International responses[change | change source]
|UN:||The boundaries and names shown and the designations used on the map do not imply official endorsement or acceptance by the United Nations.
Dotted line represents approximately the Line of Control of Jammu and Kashmir agreed upon by the Republic of India and the Government of Pakistan since 1972. Both the parties have not yet agreed upon the final status of the region and nothing significant has been implemented since the peace process began in 2004. See UN map of Jammu and Kashmir, accepted by most countries of the world
|Islamabad:||The Government of Pakistan maintains un-provisionally and unconditionally that the validity of the "Accession of Jammu and Kashmir" remains to be decided by UN plebiscite. It accepts the UN's map of the territory. It also states that the designations and the presentation on the Kashmir regional map based on UN practice do not imply the expression of any opinion whatsoever on the part of the Commonwealth Secretariat or the publishers concerning the legal status of any country, territory or area, or of its authorities, or concerning the delimitation of its frontiers or boundaries. There is no intention to define the Legal status of Jammu and Kashmir, which has not yet been agreed upon by the parties. It further says that boundaries must be based on the religious, cultural, racial, historical, and geographical orientations of the people and not by politics. However it claims that this is not an endorsement of territorial claims by either side in the dispute.|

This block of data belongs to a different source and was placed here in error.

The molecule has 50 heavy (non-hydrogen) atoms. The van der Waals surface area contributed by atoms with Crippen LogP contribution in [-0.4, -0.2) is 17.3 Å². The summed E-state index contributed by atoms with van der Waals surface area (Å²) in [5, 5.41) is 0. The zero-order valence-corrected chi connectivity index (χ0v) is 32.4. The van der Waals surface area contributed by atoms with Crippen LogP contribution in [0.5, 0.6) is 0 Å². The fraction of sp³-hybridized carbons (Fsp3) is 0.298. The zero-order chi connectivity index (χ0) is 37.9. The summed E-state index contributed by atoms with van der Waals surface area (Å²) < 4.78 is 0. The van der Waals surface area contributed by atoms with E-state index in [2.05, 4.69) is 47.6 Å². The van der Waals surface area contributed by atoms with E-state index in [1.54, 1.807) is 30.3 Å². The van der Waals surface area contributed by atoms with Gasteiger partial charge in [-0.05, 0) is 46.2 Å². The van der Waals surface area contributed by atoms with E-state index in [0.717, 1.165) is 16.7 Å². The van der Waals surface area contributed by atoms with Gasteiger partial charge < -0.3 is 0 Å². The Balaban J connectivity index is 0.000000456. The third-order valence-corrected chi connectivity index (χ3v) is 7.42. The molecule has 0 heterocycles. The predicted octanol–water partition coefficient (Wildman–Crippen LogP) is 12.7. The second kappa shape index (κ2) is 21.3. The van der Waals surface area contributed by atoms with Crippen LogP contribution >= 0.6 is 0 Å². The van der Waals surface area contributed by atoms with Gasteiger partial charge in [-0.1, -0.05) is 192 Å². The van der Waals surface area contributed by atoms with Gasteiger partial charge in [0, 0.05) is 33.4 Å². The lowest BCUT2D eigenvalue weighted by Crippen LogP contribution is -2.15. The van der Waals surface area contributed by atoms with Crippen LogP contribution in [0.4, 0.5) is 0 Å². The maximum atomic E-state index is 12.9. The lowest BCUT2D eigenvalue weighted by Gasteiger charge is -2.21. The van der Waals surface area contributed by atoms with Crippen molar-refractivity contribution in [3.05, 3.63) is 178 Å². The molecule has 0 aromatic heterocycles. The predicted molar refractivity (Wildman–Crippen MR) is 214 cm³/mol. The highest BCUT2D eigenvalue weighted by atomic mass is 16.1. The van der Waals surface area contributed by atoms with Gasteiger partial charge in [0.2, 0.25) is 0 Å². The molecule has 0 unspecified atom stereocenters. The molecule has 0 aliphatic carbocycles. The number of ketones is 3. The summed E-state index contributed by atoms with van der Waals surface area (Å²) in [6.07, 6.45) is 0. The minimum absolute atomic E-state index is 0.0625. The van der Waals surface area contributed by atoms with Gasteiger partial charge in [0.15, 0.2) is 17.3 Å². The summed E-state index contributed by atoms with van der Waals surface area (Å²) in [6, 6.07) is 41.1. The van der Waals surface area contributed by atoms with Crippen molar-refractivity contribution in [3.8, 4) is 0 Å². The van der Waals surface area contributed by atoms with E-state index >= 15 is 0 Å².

|New Delhi:||The Government of India states that "the external artificial boundaries of the Republic of India, especially concerning the international borders under its jurisdiction created by a foreign body are neither correct nor authenticated".|
|Beijing:||The government of the People's Republic Of China maintains its control over what is known as the Chinese Kashmir, but the region is also claimed by the Republic of India; China states that Aksai Chin is a part of the Xinjiang Autonomous Region in China.[source?]
References[change | change source]
- Microsoft’s Geopolitical Bug Experts
- "Kashmir (region, Indian subcontinent) :: The Kashmir problem". Encyclopædia Britannica. Retrieved 2 February 2010.
- "Factbox: all about India, China's border dispute". IBN Live. 8 November 2009. Archived from the original on 16 December 2009. Retrieved 13 April 2010.